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The following are some common terms and concepts used when discussing this area of research.

Through a rapidly evolving area of research called ‘genomic medicine,’ scientists are studying the genetic bases of common illnesses and how our genome—our entire genetic instruction set—confers risk for cancer, arthritis, diabetes, kidney disease, brain illnesses and other common, complex illnesses. 
With this genetic information in hand, researchers can then glean information to develop improved methods for earlier diagnoses and more precise, individualized therapies. 
The following are some common terms and concepts used when discussing this area of research.



A gene is a region of DNA that contains the plans to instruct cellular machinery how to make a specific protein. All proteins are encoded by genes. Hence, genes are the individual instruction sets that dictate the make-up of components that drive most cell processes.  Genetic changes can be heritable or can develop by de novo genetic mutation, and can reflect natural variability (i.e., we are 99.5% identical to each other but that 0.5% difference is sufficient to account for all of our personality and distinctions), or mutations can occur due to environmental stresses such as chemicals or radiation. 

The consequences of these changes are then reflected in the functions of proteins, which, in turn, regulate our cellular processes and our risk of illness.

A chromosome is the primary level of organization of DNA. Each human cell has 23 pairs of chromosomes (half from each parent) that vary in size. Regions of the chromosome that are not genes are known as non-coding regions.

A genotype describes an individual’s unique genetic makeup, whereas a phenotype describes an individual’s physical traits or appearances, such as blue eyes or blonde hair, which is a reflection of the genes that underlie the individual moulded by their environmental exposures and experiences.

Genomics, the basis for much disease research today, is the study of the entire repertoire of genes and the effect specific variations in these may have on various pathways of development, as well as our health and risk of illness. Over the past decade, genomics has enabled new tools for disease testing and screening. Genetic testing, which involves the screening of DNA, RNA, or proteins, is becoming increasingly common for use in detecting complex illnesses, and for non-clinical purposes such as parental testing and forensics.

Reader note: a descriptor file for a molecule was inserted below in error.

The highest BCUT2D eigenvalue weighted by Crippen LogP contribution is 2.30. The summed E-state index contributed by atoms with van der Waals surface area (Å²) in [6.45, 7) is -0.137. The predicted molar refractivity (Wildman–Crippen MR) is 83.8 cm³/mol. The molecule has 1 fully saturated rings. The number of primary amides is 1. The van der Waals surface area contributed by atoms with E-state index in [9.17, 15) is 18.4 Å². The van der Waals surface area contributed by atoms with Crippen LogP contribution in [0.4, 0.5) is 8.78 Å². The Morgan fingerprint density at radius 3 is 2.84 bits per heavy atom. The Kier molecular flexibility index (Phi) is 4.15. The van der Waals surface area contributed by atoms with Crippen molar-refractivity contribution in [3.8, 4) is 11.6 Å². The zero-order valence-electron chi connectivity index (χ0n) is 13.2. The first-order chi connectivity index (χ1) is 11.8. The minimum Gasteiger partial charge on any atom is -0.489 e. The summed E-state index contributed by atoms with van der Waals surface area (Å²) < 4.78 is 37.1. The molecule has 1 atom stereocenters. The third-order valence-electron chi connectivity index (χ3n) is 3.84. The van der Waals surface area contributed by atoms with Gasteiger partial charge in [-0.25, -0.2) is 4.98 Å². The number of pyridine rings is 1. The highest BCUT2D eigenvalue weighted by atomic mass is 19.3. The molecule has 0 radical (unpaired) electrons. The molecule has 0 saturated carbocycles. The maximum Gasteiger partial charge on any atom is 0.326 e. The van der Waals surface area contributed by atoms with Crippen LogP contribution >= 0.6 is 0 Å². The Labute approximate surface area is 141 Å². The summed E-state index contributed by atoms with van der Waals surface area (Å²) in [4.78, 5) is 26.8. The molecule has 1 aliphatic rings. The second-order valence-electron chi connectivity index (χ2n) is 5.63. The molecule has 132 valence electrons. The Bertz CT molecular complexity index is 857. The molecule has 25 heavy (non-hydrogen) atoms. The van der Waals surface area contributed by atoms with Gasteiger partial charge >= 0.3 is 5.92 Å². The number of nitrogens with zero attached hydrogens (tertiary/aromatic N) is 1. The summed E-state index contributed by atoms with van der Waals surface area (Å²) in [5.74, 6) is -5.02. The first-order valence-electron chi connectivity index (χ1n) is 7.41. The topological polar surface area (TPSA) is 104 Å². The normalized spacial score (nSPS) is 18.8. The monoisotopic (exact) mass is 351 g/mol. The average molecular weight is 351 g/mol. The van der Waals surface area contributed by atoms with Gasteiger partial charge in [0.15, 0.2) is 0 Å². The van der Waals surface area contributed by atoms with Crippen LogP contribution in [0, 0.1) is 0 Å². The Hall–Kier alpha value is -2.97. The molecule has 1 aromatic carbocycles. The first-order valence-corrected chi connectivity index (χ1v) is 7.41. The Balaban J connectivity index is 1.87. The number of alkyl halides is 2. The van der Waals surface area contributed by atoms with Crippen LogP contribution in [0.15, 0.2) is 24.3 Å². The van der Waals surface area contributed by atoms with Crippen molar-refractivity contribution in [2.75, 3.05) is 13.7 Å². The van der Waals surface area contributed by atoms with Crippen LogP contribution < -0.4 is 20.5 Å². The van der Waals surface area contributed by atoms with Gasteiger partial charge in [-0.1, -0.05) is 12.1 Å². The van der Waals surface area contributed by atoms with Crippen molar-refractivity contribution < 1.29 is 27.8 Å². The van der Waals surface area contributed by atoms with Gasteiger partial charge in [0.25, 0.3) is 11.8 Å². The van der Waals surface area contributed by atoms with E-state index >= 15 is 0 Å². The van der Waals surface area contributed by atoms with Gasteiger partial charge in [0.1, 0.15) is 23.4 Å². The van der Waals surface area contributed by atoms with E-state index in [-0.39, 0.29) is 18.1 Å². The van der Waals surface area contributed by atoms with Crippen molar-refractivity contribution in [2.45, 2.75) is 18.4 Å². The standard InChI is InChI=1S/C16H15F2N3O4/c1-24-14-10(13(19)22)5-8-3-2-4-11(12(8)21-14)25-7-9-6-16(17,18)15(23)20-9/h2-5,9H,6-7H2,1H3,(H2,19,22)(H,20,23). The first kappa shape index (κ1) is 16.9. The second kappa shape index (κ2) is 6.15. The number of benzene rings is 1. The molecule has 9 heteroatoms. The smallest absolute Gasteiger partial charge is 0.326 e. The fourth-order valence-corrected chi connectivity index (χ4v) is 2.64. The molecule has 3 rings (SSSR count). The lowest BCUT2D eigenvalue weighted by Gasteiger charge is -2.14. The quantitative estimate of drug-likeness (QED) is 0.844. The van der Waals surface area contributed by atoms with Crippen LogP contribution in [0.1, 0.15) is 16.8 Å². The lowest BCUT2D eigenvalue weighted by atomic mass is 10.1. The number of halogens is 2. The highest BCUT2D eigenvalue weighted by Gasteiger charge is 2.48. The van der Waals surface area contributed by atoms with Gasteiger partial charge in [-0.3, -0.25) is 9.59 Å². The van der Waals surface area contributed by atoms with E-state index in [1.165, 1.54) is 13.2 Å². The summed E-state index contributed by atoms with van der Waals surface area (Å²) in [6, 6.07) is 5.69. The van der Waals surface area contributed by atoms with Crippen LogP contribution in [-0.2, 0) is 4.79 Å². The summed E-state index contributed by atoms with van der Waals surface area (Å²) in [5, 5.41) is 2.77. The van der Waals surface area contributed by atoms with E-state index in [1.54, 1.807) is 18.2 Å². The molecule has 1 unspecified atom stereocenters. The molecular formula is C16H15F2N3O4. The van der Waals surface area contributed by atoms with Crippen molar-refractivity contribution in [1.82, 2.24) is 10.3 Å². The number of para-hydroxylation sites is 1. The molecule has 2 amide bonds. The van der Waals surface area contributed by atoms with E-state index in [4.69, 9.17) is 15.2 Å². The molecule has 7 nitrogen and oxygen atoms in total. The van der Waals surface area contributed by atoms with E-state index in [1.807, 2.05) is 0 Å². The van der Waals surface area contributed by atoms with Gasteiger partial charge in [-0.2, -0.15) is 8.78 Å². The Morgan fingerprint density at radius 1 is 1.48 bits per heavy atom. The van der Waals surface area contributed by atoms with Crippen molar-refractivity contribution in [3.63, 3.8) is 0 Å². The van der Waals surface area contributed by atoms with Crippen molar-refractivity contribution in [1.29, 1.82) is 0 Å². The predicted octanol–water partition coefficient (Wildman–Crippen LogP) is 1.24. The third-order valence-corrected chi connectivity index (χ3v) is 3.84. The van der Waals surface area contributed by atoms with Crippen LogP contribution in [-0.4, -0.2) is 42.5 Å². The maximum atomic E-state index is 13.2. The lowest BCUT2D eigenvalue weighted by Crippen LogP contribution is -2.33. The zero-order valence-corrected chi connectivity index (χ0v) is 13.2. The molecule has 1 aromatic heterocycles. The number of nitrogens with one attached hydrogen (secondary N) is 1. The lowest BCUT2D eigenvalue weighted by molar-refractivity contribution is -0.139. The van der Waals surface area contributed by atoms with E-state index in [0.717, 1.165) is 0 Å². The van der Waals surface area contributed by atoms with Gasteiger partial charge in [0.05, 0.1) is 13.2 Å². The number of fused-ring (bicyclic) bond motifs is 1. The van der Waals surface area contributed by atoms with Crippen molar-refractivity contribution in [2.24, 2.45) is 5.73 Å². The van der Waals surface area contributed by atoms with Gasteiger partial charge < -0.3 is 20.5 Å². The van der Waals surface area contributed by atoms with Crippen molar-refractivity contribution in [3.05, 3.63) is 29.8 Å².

Personalized medicine involves combining genetic/genomic clues with clinical information to make accurate predictions about a person’s risk for disease, the course of disease, and response to treatment in each individual.  Personalized medicine has the potential to reshape medical care: access to each individual’s genomic data will help physicians make more informed medical decisions, possibly intervene earlier in the course of a patient’s illness, and tailor therapies to a patient’s unique genetic ‘signature.’  (For more information, you can also read the related backgrounder on personalized medicine.)

 Meet the Experts:

katherine siminovitchDr. Katherine Siminovitch identified three new genes that increase risk for a debilitating liver disease called primary biliary cirrhosis (PBC). As well, her recent research in rheumatoid arthritis (RA) is pinpointing the genetic pathways that confer risk for RA and other autoimmune disorders, so that physicians can ultimately diagnose patients earlier, and prescribe more effective, personalized therapies.


gallinger120.jpgDr. Steven Gallinger and his team are working to identify the gene(s) that may help create a ‘road map’ for familial pancreatic cancer.




silverberg120.jpgDr. Mark Silverberg is leading exciting research to discover genetic markers associated with ulcerative colitis and childhood-onset inflammatory bowel disease (IBD).


cordes120.jpgDr. Sabine Cordes is studying the genes involved in psychiatric conditions such as depression, bipolar disorder, schizophrenia, autism and phobic disorders, since clinical and family studies have indicated there is a strong genetic component to these illnesses. She is also working on the development of simple blood tests that would accurately diagnose psychiatric disorders.


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